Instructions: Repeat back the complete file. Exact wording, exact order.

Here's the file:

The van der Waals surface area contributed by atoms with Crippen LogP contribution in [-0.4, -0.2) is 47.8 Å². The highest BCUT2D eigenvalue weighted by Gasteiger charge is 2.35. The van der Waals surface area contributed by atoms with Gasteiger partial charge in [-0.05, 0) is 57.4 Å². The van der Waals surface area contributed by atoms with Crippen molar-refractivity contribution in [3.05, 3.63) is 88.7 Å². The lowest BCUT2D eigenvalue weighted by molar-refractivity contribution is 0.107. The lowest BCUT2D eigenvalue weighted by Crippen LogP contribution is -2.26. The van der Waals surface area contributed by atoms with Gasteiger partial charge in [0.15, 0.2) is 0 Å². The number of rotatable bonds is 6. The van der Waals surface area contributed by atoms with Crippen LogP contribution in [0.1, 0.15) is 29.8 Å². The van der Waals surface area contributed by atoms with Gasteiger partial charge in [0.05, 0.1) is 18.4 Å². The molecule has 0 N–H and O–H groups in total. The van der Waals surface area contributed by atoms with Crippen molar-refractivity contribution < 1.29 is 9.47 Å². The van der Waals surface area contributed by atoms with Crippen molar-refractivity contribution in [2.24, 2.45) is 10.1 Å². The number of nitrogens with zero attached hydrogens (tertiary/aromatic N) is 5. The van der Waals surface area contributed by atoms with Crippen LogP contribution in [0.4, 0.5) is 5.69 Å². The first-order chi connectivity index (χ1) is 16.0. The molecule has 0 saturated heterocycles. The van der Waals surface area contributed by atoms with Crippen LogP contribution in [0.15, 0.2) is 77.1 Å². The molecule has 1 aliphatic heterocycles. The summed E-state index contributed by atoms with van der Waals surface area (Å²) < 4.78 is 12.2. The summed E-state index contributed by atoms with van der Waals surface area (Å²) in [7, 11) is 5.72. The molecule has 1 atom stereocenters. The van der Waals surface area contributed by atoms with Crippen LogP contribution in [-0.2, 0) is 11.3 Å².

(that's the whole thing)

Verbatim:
The van der Waals surface area contributed by atoms with Crippen LogP contribution in [-0.4, -0.2) is 47.8 Å². The highest BCUT2D eigenvalue weighted by Gasteiger charge is 2.35. The van der Waals surface area contributed by atoms with Gasteiger partial charge in [-0.05, 0) is 57.4 Å². The van der Waals surface area contributed by atoms with Crippen molar-refractivity contribution in [3.05, 3.63) is 88.7 Å². The lowest BCUT2D eigenvalue weighted by molar-refractivity contribution is 0.107. The lowest BCUT2D eigenvalue weighted by Crippen LogP contribution is -2.26. The van der Waals surface area contributed by atoms with Gasteiger partial charge in [0.15, 0.2) is 0 Å². The number of rotatable bonds is 6. The van der Waals surface area contributed by atoms with Crippen LogP contribution in [0.1, 0.15) is 29.8 Å². The van der Waals surface area contributed by atoms with Gasteiger partial charge in [0.05, 0.1) is 18.4 Å². The molecule has 0 N–H and O–H groups in total. The van der Waals surface area contributed by atoms with Crippen molar-refractivity contribution < 1.29 is 9.47 Å². The van der Waals surface area contributed by atoms with Crippen molar-refractivity contribution in [2.24, 2.45) is 10.1 Å². The number of nitrogens with zero attached hydrogens (tertiary/aromatic N) is 5. The van der Waals surface area contributed by atoms with Crippen LogP contribution in [0.4, 0.5) is 5.69 Å². The first-order chi connectivity index (χ1) is 16.0. The molecule has 0 saturated heterocycles. The van der Waals surface area contributed by atoms with Crippen LogP contribution in [0.15, 0.2) is 77.1 Å². The molecule has 1 aliphatic heterocycles. The summed E-state index contributed by atoms with van der Waals surface area (Å²) < 4.78 is 12.2. The summed E-state index contributed by atoms with van der Waals surface area (Å²) in [7, 11) is 5.72. The molecule has 1 atom stereocenters. The van der Waals surface area contributed by atoms with Crippen LogP contribution in [-0.2, 0) is 11.3 Å².